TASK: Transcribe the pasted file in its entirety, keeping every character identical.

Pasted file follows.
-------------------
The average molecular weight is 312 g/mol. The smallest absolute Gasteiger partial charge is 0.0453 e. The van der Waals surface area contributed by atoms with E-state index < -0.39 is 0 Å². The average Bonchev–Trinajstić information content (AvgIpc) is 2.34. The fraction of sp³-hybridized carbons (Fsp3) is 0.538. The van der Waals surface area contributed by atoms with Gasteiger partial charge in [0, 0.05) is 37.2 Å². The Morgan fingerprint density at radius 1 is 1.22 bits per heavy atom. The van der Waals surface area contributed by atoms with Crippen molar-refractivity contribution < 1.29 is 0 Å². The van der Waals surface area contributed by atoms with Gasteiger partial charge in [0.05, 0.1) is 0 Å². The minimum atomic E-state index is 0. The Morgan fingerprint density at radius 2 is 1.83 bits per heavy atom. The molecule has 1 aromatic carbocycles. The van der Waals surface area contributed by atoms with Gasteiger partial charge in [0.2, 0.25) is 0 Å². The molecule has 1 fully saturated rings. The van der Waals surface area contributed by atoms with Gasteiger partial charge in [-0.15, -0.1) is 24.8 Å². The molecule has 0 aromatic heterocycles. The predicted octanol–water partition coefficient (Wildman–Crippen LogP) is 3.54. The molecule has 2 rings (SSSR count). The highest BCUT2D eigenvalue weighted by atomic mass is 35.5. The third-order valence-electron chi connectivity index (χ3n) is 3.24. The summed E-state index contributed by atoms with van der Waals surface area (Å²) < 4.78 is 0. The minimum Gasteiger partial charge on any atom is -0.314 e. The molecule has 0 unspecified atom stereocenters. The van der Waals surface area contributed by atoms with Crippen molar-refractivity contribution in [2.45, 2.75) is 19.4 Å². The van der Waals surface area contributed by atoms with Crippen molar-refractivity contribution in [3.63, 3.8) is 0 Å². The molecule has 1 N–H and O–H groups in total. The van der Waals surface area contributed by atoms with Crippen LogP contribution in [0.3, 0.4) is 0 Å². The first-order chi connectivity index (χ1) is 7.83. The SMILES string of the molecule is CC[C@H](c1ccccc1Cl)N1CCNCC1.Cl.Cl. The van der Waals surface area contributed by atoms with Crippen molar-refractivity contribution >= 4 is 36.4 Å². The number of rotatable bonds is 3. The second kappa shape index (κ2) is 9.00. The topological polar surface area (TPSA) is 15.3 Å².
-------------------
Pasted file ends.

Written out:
The average molecular weight is 312 g/mol. The smallest absolute Gasteiger partial charge is 0.0453 e. The van der Waals surface area contributed by atoms with E-state index < -0.39 is 0 Å². The average Bonchev–Trinajstić information content (AvgIpc) is 2.34. The fraction of sp³-hybridized carbons (Fsp3) is 0.538. The van der Waals surface area contributed by atoms with Gasteiger partial charge in [0, 0.05) is 37.2 Å². The Morgan fingerprint density at radius 1 is 1.22 bits per heavy atom. The van der Waals surface area contributed by atoms with Crippen molar-refractivity contribution < 1.29 is 0 Å². The van der Waals surface area contributed by atoms with Gasteiger partial charge in [0.05, 0.1) is 0 Å². The minimum atomic E-state index is 0. The Morgan fingerprint density at radius 2 is 1.83 bits per heavy atom. The molecule has 1 aromatic carbocycles. The van der Waals surface area contributed by atoms with Gasteiger partial charge in [0.2, 0.25) is 0 Å². The molecule has 1 fully saturated rings. The van der Waals surface area contributed by atoms with Gasteiger partial charge in [-0.15, -0.1) is 24.8 Å². The molecule has 0 aromatic heterocycles. The predicted octanol–water partition coefficient (Wildman–Crippen LogP) is 3.54. The molecule has 2 rings (SSSR count). The highest BCUT2D eigenvalue weighted by atomic mass is 35.5. The third-order valence-electron chi connectivity index (χ3n) is 3.24. The summed E-state index contributed by atoms with van der Waals surface area (Å²) < 4.78 is 0. The minimum Gasteiger partial charge on any atom is -0.314 e. The molecule has 0 unspecified atom stereocenters. The van der Waals surface area contributed by atoms with Crippen molar-refractivity contribution in [2.45, 2.75) is 19.4 Å². The van der Waals surface area contributed by atoms with Crippen molar-refractivity contribution in [3.63, 3.8) is 0 Å². The molecule has 1 N–H and O–H groups in total. The van der Waals surface area contributed by atoms with Crippen LogP contribution in [0.3, 0.4) is 0 Å². The first-order chi connectivity index (χ1) is 7.83. The SMILES string of the molecule is CC[C@H](c1ccccc1Cl)N1CCNCC1.Cl.Cl. The van der Waals surface area contributed by atoms with Crippen molar-refractivity contribution >= 4 is 36.4 Å². The number of rotatable bonds is 3. The second kappa shape index (κ2) is 9.00. The topological polar surface area (TPSA) is 15.3 Å².